# 1 bromo 3 clorocyclobutane + Metallic sodium = ? ( the medium of reaction is dioxane )?

Aug 15, 2016

Ah, this is the Wurtz reaction.

Typically, you would react two alkyl halides to form an alkane that consists of their respective $R$ groups. So, as an example, you would have:

$\text{R"-"Br" + "R"'-"Cl" stackrel("Na"(s)" ")(->) "R"-"R} '$
(with loss of $\text{NaCl}$ and then $\text{NaBr}$)

An example of the mechanism with methyl chloride and ethyl bromide would be:

1. Since sodium has a radical $3 s$ electron, it donates it to the more electronegative halogen ($\text{Cl}$), and ${\text{Cl}}^{-}$ donates one bonding electron, to form $\text{NaCl}$. The remaining radical electron goes to form an alkyl radical.
2. The reactive alkyl radical then reacts with another sodium atom to become a nucleophile. Since sodium has a low electronegativity compared to carbon ($0.93$ vs. $2.5$), $\text{R"-"Na}$ is really more like $\text{R":^((-))""^((+))"Na}$.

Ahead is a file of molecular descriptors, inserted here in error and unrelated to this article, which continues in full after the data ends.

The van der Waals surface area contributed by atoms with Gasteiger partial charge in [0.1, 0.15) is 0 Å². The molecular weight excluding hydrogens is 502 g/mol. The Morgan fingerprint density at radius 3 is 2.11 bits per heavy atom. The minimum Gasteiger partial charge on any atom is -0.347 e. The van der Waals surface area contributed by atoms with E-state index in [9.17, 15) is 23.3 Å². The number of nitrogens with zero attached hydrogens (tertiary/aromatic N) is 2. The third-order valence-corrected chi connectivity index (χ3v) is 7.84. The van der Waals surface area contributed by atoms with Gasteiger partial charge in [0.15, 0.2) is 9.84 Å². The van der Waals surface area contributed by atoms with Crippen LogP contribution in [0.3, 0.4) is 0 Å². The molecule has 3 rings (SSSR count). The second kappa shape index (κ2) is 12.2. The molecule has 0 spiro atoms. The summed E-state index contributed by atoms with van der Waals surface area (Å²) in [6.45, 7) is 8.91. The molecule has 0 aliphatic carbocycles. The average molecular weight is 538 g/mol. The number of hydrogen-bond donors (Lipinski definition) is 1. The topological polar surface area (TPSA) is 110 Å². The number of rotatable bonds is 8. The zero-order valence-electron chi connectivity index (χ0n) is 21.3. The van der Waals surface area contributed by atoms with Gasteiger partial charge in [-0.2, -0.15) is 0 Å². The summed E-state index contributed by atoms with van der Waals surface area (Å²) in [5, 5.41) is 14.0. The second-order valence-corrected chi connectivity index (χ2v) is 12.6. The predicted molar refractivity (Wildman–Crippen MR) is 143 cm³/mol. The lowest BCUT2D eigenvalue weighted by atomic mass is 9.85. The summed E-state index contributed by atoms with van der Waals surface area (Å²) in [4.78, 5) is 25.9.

3. Finally, the nucleophile acts in an $\boldsymbol{{\text{S}}_{N} 2}$ backside-attack on the other alkyl halide to form the final product.

So the end result is that the $\text{R}$ and $\text{R} '$ groups of two alkyl halides combine. Don't forget to count your carbons!

In the case of your reaction, dioxane is a refluxed solvent, and at the temperature this reaction is performed for 1-bromo-3-chlorocyclobutane, sodium is a liquid.

A bond is made between the two halide centers.

Remember that the more electronegative halogen leaves first, while the better leaving group during the substitution step is the larger halogen (more acidic conjugate acid).

Since the intramolecular reaction occurs faster than the intermolecular reaction, the major product is made through the nucleophilic center attacking within the same molecule.